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Proverbs 23:12

Apply thine heart unto instruction, and thine ears to the words of knowledge.
– Proverbs 23:12

The word for apply means to enter and signifies the deliberate pursuit of instruction and knowledge. The word for instruction means discipline. It is a holistic view of training, including both positive instruction and correction. The word for knowledge means understanding and positively refers to the truth about God. Wisdom teaches we have to lean into the instruction and correction of wisdom in order to acquire wisdom. Wisdom teaches us not to follow our hearts but rather to apply our hearts to seek out the wisdom of God (Proverbs 2:2-6; 5:1-2; 22:17).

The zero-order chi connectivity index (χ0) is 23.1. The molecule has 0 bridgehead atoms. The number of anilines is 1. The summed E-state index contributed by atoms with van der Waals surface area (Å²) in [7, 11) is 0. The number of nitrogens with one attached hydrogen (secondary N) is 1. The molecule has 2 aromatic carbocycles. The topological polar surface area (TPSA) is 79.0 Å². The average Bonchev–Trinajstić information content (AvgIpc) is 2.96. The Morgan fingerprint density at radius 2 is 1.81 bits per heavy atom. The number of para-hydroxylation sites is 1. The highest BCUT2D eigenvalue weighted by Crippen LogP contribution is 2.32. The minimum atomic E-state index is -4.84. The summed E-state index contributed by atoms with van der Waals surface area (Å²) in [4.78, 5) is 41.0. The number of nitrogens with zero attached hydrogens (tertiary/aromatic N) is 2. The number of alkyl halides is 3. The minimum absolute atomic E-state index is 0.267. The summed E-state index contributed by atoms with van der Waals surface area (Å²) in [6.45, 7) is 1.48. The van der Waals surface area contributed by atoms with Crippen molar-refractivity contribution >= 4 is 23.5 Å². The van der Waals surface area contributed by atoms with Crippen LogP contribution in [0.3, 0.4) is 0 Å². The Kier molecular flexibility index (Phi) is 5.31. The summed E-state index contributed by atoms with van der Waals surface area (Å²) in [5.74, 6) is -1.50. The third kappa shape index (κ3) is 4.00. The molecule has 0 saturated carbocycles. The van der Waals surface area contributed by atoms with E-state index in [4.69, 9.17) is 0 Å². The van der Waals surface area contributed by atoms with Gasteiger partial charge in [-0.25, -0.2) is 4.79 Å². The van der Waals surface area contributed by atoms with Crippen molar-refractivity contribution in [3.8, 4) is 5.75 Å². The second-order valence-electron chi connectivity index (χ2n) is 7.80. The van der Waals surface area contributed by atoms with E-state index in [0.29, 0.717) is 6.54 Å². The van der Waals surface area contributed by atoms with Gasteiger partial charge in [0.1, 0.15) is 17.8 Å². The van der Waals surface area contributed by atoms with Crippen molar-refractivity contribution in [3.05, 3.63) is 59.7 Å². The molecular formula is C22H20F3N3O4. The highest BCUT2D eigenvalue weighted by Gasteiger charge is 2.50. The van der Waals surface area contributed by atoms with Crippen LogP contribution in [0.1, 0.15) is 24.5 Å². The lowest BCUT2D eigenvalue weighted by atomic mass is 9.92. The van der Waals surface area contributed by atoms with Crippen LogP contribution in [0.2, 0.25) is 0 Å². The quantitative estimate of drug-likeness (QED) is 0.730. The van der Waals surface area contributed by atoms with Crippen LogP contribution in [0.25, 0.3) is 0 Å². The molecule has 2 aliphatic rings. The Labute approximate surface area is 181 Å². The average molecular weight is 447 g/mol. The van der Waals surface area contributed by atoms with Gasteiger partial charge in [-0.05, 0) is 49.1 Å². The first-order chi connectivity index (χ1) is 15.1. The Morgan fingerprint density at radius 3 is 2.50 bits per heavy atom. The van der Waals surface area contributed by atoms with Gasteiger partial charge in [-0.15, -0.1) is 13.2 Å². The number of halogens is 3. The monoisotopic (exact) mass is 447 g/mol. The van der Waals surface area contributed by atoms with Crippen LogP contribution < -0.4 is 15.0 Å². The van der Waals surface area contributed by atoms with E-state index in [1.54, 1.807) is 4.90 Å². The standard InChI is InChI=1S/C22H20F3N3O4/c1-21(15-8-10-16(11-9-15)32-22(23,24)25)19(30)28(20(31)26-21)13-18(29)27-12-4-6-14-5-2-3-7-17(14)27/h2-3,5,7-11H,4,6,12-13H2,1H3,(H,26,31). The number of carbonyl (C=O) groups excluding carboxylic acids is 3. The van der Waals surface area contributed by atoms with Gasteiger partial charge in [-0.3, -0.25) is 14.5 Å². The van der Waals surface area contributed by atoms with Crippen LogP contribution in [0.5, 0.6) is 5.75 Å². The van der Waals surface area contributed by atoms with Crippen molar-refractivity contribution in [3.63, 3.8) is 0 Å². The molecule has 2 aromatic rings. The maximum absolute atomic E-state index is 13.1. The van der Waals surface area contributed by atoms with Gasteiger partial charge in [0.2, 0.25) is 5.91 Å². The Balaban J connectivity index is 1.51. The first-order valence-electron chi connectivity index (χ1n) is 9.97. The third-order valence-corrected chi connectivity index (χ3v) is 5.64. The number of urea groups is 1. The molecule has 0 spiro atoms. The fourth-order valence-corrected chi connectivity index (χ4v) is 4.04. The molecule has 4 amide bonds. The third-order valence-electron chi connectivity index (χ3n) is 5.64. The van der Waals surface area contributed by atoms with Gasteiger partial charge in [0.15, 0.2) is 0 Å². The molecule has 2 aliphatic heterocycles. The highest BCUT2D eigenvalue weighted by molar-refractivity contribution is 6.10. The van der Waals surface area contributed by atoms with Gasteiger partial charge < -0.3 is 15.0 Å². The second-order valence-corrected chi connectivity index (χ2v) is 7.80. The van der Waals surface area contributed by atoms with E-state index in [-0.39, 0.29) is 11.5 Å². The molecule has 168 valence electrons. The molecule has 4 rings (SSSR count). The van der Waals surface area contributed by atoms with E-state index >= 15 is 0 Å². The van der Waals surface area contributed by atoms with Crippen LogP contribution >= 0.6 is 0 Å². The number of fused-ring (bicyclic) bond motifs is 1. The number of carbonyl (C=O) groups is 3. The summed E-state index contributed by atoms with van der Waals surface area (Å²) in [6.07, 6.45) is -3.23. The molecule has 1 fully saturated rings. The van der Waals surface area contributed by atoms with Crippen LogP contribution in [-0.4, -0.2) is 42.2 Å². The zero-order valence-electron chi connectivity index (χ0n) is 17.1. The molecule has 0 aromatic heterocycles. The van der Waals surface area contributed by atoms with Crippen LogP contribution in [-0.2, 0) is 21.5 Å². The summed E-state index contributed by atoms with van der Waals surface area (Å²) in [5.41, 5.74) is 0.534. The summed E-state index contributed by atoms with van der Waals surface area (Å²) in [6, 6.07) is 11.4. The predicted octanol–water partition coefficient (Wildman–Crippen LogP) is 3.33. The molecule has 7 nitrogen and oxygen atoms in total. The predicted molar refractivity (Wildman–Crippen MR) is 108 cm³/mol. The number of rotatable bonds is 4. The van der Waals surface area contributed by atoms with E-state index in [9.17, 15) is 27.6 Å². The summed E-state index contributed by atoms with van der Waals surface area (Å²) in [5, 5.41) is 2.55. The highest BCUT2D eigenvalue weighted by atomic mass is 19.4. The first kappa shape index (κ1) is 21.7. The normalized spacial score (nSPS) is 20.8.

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Proverbs 23:9

Speak not in the ears of a fool: for he will despise the wisdom of thy words.
– Proverbs 23:9

Verse 9 stands alone, though it complements the pearls-before-swine aspect of the previous group. To speak … in the ears is to make a direct address. It refers to a direct word of reproof, counsel, or instruction. The word for fool is the most common in Proverbs and refers to a stupid and obstinate person. Their problem is not ignorance, or lack of information, but rather the hate and rejection of wisdom (Proverbs 1:22). Words of wisdom are lost on fools and gain only hatred for the speaker of them (Proverbs 9:7-8; 15:12).